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                                         116 N.J.L.J. 243
                                        August 15, 1985


Appointed by the Supreme Court of New Jersey


Appellate Representation
of Client whom Lawyer
could not Represent at Trial

    This inquiry involves the question of whether a lawyer who has withdrawn from representation of a client at the trial level on the basis of RPC 3.7, may nonetheless, represent that client on appeal.
    Inquirer is the present husband of a plaintiff in post-divorce matrimonial proceedings. Such proceedings originally involved issues, including support, child visitation rights, and religious practice relative to the child. At the trial level, at the suggestion of the Court, inquirer withdrew as his wife's attorney on the basis of RPC 3.7 because it was then contemplated that he would be a witness with respect to the visitation and religious issues. Another attorney was substituted.
    Contrary to inquirer's original anticipation, he did not appear as a witness at the trial because the visitation and religious issues had been disposed of prior to trial.
    The defendant has now appealed the Court's ruling with respect to support, and we assume that this will be the only issue either before the Appellate Division or upon any retrial. His testimony was never anticipated to be required or relevant with respect to this issue.

    On the basis of these facts, we do not find any impropriety in inquirer's representing his wife on the appeal.
    The express language of RPC 3.7(a) (as well as the sense of former Disciplinary Rule DR 5-1O1B and 5-102) relates to the impropriety in most cases of a lawyer acting "as advocate at a trial" where the lawyer is an actual or prospective witness.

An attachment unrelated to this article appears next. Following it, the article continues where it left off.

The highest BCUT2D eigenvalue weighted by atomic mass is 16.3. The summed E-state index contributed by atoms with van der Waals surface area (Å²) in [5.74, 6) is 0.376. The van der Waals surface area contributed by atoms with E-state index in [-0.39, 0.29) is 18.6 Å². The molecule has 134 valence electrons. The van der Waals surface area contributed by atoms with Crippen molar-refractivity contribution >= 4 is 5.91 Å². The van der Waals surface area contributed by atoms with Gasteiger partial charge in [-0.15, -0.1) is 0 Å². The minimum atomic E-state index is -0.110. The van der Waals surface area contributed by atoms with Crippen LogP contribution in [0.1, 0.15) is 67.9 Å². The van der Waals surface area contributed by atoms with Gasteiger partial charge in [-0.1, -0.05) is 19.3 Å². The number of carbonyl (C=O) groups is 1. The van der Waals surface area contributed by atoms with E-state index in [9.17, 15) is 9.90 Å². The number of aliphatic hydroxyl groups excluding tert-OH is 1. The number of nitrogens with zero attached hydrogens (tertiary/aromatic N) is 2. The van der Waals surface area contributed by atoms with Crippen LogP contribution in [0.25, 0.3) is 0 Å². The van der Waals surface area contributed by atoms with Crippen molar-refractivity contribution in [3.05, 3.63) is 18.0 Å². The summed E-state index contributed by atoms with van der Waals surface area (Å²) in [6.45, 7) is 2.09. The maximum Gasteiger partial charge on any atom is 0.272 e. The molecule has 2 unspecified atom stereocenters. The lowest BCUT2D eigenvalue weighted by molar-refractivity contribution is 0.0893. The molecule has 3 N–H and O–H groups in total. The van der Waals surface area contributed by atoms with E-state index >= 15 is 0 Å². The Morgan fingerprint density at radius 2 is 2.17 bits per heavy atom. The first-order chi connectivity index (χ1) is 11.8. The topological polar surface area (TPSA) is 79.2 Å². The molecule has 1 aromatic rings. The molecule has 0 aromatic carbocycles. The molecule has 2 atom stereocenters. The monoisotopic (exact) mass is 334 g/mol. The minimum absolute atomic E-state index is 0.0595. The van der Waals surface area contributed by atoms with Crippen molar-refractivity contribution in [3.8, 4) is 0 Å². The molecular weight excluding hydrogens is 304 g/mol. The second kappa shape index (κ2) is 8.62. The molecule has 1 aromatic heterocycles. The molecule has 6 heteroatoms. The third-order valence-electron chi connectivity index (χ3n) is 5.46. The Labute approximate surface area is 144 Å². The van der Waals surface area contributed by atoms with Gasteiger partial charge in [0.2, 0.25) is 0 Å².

Our opinion is, however, narrowly confined to the facts of this case where a lawyer has not, in fact, been a witness at the trial, nor is it anticipated that he would be a witness in subsequent proceedings. It should not be construed as either approving or disapproving of an attorney acting as advocate on an appeal where he has been a witness at the trial, or where it is anticipated that he will be a witness at subsequent proceedings. In such event, there would have to be considered the effect of a lawyer placing himself in a position where either he or his adversary might argue or comment upon such matters as the credibility of the advocate as witness or the weight or other effect to be given his testimony. Such issues, however, are not before us and are not decided here.
    We think that prior decisions on this subject under the former Disciplinary Rules; e.g. Opinions 233, 95 N.J.L.J. 206 (1972) and 421, 103 N.J.L.J. 195 (1979), are still valid and instructive in this area under RPC 3.7.

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